Mother Tongue Day and its meaning

Der 21. Februar ist der Internationale Tag der Muttersprache. Die Idee dafür geht auf eine Initiative Bangladeschs zurück und wurde auf der UNESCO-Generalkonferenz 1999 beschlossen. Diesen Tag nehmen wir zum Anlass, um auf die große Bedeutung der sprachlichen Vielfalt  aufmerksam zu machen. MamaKiya bezeichnet sich in diesem Zusammenhang als Quechua-Verein und sieht es als notwendig an, darüber zu sprechen

The loss of languages

Worldwide, about 6500 languages are still spoken today. Half of the world's population speaks one of the 19 "major languages," such as Chinese, English or Spanish. The other half of humanity, on the other hand, speaks one of more than 6,000 "small languages," including Quechua and Aymara. According to UNESCO estimates, almost half of today's languages will disappear by the end of the 21st century. This will mainly affect indigenous languages. 

The loss of a language means an impoverishment of humanity in every respect. For language is not merely a means of communication, each language captures and describes reality in a unique way. The loss of even one language thus also leads to the loss of possible knowledge about human existence. If a language disappears, knowledge and intangible cultural heritage such as performing arts, social practices, rituals and festive events, arts and crafts disappear with it. We also lose the invaluable heritage of oral expressions of community, such as jokes, proverbs and legends. And yet, every two weeks, a language is lost worldwide, that is the sad reality.  Quechua, also called "Runa Simi", is the most widespread native language in South America and means resistance.

The importance of indigenous languages

Indigenous societies thrive on their languages, which transmit and preserve knowledge and culture in a sustainable way.  In the common struggle against climate change, indigenous languages and the cosmovisions they hold are essential and valuable. In other words, now proven mechanisms for sustainable use of natural resources and management of ecosystems exist thanks to indigenous cosmovisions mediated by indigenous languages. The loss of indigenous languages is not only a loss of history, culture and knowledge, but also a loss of biodiversity and sustainability.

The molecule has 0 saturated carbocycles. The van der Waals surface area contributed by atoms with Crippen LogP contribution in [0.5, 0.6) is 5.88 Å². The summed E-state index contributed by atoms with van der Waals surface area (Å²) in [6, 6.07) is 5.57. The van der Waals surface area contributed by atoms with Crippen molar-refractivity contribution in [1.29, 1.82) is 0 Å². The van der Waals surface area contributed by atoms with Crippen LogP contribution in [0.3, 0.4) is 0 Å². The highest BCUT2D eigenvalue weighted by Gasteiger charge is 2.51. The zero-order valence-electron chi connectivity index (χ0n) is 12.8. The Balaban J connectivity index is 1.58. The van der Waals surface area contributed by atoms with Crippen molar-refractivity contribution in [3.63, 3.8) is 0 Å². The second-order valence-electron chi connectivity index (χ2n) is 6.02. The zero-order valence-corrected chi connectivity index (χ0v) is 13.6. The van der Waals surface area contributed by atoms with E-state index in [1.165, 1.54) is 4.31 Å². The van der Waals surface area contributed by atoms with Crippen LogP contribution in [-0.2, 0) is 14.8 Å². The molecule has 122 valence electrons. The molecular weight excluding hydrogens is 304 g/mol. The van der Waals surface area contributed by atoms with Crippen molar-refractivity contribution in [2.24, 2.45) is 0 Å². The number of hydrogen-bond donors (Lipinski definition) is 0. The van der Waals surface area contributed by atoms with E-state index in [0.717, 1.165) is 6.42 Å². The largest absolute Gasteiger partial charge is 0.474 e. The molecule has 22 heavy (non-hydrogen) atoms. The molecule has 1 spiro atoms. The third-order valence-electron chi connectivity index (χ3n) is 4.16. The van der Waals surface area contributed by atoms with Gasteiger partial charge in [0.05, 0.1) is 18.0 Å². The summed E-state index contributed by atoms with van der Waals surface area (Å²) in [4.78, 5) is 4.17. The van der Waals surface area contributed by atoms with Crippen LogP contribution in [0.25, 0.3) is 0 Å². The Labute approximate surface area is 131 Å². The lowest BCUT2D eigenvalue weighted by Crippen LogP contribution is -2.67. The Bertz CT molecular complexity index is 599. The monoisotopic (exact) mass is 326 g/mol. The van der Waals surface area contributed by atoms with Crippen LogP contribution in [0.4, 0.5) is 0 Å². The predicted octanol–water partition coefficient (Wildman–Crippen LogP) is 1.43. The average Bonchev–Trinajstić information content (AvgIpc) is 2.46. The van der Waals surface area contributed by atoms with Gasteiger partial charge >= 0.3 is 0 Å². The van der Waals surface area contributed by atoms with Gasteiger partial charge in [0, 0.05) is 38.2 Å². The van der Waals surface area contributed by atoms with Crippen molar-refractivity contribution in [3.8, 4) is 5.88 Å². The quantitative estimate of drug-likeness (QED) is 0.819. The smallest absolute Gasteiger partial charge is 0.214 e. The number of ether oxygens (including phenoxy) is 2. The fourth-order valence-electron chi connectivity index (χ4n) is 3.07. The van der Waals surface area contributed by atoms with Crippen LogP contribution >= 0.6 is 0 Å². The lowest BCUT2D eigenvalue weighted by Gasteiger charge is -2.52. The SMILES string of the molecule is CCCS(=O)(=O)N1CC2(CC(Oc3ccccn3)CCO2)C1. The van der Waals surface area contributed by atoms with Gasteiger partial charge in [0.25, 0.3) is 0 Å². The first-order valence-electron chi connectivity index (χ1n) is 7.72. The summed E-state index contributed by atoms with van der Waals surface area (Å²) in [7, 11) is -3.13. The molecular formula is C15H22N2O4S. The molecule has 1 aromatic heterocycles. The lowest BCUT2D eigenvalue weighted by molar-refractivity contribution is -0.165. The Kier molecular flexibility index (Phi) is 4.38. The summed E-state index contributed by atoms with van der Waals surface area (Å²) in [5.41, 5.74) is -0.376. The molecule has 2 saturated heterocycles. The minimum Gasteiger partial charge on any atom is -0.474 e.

Before the colonization of South America in the 16th and 17th centuries, there were an estimated 2000 indigenous languages; more than half have already disappeared. And as if that were not dramatic enough, many of the remaining 700 languages are threatened with extinction because of the structural discrimination they face. UNESCO has therefore proclaimed the "International Decade of Indigenous Languages" from 2022 to 2032 to protect the world's indigenous languages. 

Approximately 40 percent of the world's population does not have access to education in a language they speak or understand. This is because, although there has been progress in mother-tongue, multilingual education, there continues to be a colonization of language, resulting in the extinction of many indigenous languages, among others. However, the growing understanding of the importance of the mother tongue, especially in the early school years, and the growing commitment to its development in public life beyond that, offer hope. In some countries, indigenous languages such as Quechua and Aymara have been declared official languages, but the thinking of many people has yet to be decolonized so that this wisdom is no longer associated with primitiveness or illiteracy.

Authorin: Leoni Nordmann